While in the U.S. Army stationed in Germany, I was informed that I would be going to Normandy and Paris, France for a few days around the June 6th, 1990 time frame to commemorate D – Day and the Victory in Europe and later, the victory in World War II. My school teachers must have gone over the whole”D-Day thing” at lightening speed because I really didn’t know much about it. Before we left Germany, we were instructed to watch the movie “The Longest Day” which at the time was the only movie about the invasion that we were aware of. Later, “Saving Private Ryan” would come out and really give the audience a more realistic representation of the events on June 6, 1944. To this day, “Saving Private Ryan” and the HBO series, “Band of Brothers” which covers D-Day are both in my top 5 movie list.
A few days before D-Day, 1990 our group of soldiers from the 1st Battalion 32nd Field Artillery in Hanau, Germany boarded CH-47 Chinook choppers headed to our first stop, Normandy, France. Later, we would call these choppers “Vomit Comets” as many of us didn’t ride too well. I managed to keep my cookies down – barely. Finally, we landed right on the cliffs of Normandy near what was once called code name – Omaha Beach by the allies when planning the operation known as OVERLORD. Omaha saw the biggest losses in Normandy and it was the Army’s 1st Infantry and 29th Infantry Divisions who had responsibility of that sector. The 29th was made up of Virginia National Guardsmen and I would later wear the same patch in combat operations during Iraqi Freedom as I served with the 29th Infantry Division proudly.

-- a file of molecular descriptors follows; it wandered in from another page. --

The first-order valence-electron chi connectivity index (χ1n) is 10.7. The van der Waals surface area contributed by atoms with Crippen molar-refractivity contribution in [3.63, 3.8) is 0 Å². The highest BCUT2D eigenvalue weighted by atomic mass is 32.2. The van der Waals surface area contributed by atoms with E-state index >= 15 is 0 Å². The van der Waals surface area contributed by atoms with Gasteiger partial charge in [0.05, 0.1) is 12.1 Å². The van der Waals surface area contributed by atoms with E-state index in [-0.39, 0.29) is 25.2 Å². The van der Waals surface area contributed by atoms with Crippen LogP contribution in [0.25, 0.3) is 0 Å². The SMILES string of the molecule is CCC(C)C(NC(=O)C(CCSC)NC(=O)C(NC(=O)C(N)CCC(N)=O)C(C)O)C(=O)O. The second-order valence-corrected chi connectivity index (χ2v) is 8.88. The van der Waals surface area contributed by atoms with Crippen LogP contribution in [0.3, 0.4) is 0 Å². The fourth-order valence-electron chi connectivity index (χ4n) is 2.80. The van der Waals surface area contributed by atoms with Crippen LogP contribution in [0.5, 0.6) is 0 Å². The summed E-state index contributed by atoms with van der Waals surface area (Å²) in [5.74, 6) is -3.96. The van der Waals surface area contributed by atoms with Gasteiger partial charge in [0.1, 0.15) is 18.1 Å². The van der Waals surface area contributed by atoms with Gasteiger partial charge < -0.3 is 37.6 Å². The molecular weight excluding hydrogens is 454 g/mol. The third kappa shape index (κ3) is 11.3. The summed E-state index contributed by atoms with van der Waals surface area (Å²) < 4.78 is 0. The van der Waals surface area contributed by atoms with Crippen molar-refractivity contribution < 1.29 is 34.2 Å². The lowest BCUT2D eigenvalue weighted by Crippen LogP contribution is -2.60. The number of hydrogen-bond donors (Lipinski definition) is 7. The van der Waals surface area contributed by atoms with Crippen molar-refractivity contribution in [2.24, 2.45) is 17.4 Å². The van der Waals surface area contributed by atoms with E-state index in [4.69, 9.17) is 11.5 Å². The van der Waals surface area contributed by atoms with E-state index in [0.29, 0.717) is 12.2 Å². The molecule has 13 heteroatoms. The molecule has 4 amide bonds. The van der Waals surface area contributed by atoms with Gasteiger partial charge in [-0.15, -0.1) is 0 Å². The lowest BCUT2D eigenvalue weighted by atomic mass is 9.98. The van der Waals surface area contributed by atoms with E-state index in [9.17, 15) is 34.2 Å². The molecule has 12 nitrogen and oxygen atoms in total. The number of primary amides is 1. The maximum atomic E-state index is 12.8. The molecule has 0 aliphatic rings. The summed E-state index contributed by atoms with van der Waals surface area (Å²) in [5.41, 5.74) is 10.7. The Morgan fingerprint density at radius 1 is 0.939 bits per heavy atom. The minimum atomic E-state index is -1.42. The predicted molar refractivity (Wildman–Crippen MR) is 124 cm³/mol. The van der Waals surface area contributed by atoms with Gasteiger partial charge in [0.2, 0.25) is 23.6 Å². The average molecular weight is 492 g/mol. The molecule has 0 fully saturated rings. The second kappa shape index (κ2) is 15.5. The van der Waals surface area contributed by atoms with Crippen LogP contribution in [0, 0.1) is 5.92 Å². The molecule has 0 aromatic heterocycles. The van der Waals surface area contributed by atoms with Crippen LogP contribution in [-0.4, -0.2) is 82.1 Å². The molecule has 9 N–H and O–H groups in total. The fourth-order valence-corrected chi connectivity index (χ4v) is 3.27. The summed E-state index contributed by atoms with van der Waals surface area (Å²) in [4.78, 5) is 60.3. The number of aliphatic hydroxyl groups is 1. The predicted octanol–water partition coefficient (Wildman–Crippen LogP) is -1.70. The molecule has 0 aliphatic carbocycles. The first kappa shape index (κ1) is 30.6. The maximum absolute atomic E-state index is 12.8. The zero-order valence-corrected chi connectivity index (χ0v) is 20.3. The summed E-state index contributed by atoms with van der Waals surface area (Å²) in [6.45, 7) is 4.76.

I walked the beach and imagined the hell that occurred that day. I remember the beach was very rocky, not like the sandy beaches of North Carolina that I’m used to. I even picked up a small red stone that to me, symbolized the blood that was spilled. Somehow, I lost it in the next few years and have always regretted it. The locals in Normandy loved us and were very hospitable. They were country people who were direct descendants and some may have been witnesses to the events on that day. They tried to fatten us up with delicious bread and other French pastries and we didn’t argue with them. They drank their coffee out of bowls like my granddaddy did. He was the only person I’d ever seen doing that and now I had made it to France and everyone was doing it.
The next day, we visited the American cemetery and museum there. The cemetery has 9,387 Americans buried in it and to see that many American headstones in a foreign land really brings into focus the sacrifice that was made there 70 years ago. The movie “Saving Private Ryan” starts and ends in that very cemetery so watch for it if you see the movie again.
Finally, we boarded the vomit comets again, with a destination of Paris. I had visited Paris the year before as a tourist while on leave from the Army, but now we would ride choppers around the Eiffel Tower and embark on another adventure. We landed after the short flight and participated at a joint military ceremony at the Arc de Triomphe with the French Prime Minister and French troops.
After the ceremony, we did a little sight-seeing and I spent my last night in Paris and returned to Germany the next day. Now, with the memory of that cemetery in Normandy where nearly 10,000 Americans forever rest, I am now educated about the tremendous sacrifice that the Allied Forces made for the French and for the entire world.